FREQUENTLY ASKED QUESTIONS
How can I make crutches more comfortable?
If your underarm adjustable crutches are uncomfortable, you can replace the standard hand grips and underarm crutch pads with thicker and softer ones, like Crutch-Mate. These pads are made from a high-glycerine gel that provides more comfort by helping prevent friction and thus reducing the chance of skin breakdown. You can also consider switching to other mobility aids, like walkers or forearm crutches, as they are typically more comfortable and easier to use. Forearm or elbow crutches also encourage proper posture and allow for more mobility.
Do I need crutches with a walking boot?
Walking boots are usually prescribed for soft tissue injuries, stable fractures, acute sprains, ankle stress fractures, or after surgery. Since each case is different, you should always follow the doctor's recommendation regarding the use of walking boots and crutches and you can ask them for alternative mobility aids. In most cases, orthopedists will encourage the use of standard aluminum crutches with walking boots, at least in the first days, when you shouldn't put too much weight on the injured foot.
Which size crutches do I need?
Most crutches specify the maximum weight and the height range of the patient they are suitable for and some even have a patient height guide on the crutch to make adjustments easier and more accurate. Besides choosing the appropriate size range, it is equally important to adjust it to your exact size. When standing up straight, the axillary pad of underarm crutches should be 1.5-2 inches below your armpit. To measure for hand grip adjustment, keep arms at the side without straightening them — keeping the natural bend at the elbow is important — and measure from the ground to the wrist. This is equivalent to handgrips being even with the top of your hips. When it comes to forearm crutches, make sure the forearm cuff is about three fingers width from the elbow and the handgrip is, once again, at wrist height.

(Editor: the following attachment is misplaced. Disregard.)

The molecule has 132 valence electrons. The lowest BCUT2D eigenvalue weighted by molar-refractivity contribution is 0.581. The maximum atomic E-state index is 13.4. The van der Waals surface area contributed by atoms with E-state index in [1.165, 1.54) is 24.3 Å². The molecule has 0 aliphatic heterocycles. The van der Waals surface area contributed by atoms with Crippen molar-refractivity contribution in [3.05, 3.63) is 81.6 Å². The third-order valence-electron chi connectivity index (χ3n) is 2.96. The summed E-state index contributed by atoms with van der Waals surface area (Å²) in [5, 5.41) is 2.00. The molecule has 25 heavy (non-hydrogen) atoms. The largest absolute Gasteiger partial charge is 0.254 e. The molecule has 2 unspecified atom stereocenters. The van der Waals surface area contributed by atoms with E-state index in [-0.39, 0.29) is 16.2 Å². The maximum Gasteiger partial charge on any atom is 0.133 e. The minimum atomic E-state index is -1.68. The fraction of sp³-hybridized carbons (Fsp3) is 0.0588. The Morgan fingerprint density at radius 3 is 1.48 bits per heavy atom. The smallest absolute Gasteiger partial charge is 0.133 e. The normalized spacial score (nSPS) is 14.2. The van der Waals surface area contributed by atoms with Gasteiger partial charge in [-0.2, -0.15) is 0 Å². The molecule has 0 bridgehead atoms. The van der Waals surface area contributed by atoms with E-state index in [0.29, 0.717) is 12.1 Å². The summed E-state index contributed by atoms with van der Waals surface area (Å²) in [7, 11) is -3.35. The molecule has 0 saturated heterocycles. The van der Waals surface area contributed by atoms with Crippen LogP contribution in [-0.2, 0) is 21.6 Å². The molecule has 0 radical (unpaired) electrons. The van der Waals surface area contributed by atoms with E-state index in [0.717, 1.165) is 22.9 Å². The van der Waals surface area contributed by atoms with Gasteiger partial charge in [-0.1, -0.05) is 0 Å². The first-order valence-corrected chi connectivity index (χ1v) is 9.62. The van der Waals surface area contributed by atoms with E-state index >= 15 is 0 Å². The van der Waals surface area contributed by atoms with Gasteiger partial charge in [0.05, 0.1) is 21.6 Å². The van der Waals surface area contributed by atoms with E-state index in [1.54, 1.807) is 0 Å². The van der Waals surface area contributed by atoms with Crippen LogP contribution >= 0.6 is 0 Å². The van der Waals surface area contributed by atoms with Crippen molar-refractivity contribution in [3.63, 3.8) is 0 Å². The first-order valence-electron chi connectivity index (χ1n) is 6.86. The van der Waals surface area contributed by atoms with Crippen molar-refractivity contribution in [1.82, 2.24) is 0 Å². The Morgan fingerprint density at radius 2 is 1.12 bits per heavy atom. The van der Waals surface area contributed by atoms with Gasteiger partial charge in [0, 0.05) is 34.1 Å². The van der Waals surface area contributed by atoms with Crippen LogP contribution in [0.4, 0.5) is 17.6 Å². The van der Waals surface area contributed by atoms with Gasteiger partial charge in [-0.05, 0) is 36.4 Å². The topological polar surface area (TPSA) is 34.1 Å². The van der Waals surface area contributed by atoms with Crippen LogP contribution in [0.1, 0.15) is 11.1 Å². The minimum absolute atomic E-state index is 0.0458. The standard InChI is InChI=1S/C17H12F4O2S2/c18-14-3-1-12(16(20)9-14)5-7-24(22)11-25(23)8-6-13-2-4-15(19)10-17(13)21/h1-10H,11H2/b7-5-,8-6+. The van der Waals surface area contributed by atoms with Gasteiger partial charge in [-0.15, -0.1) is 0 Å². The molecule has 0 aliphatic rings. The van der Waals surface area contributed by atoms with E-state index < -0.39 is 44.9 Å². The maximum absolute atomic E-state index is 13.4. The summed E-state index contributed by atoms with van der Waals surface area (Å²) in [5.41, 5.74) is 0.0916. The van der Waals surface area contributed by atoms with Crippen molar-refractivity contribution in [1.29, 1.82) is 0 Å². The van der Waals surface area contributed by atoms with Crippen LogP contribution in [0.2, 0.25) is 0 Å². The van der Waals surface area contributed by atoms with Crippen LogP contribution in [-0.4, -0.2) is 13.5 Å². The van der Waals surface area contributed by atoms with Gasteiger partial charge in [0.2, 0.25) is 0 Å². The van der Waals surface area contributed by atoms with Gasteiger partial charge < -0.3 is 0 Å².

Are all crutches adjustable?
Aluminum, steel, and wood crutches are all height-adjustable. In addition to that, underarm (axillary) crutches can also be adjusted between the hand rests and the underarm pads, whereas some forearm crutches offer cuff-to-handle adjustments and others are fitted with fixed bi-injected polypropylene handles. Unless the forearm cuff fits your arm just right — ending three fingers width from your elbow — when the crutch height is properly adjusted, stay clear of fixed handles and opt for crutches where you can adjust the size between the cuff and the hand grip. To make your crutches as comfortable and safe as possible, consider using crutch accessories like gel underarm pads and rubber crutch tips for better grip, cushioning, and shock absorption.
How do I choose between crutches and a walker?
All mobility aids have pros and cons and you can ask your doctor for help in making the right decision for you. Crutches, for instance, are lightweight, versatile, and easy to travel with, whereas walkers and rollators provide additional stability, something seniors and children need more than other age groups. The right choice also depends on the type of injury and whether it allows for partial weight-bearing movement or not. If you only need a little support, consider using a cane and holding it with the hand opposite to the injured leg.
Why should I buy crutches at Allegromedical.com?
AllegroMedical.com offers a wide range of mobility aids and accessories from top brands and you can get them in four interest-free payments, with the best price guarantee. Crutch models include underarm adjustable crutches, forearm crutches, lightweight aluminum crutches, and bariatric steel crutches in various sizes. Crutch accessories also come in handy, whether you want comfortable underarm crutch pads, replacement cuffs for forearm crutches, replacement pads for knee crutches, rubber crutch tips, or practical crutch holder clips that you can hang from the edge of any table.
MEDICAL ADVICE DISCLAIMER
The information, including but not limited to text, graphics, images, charts, and any other material on this site, is intended for informational purposes only and does not take the place of medical guidance provided by your physician. No information on this site is intended to be a substitute for professional medical advice, diagnosis, or treatment. Please consult a qualified medical professional about your condition or circumstances before undertaking a new healthcare regimen.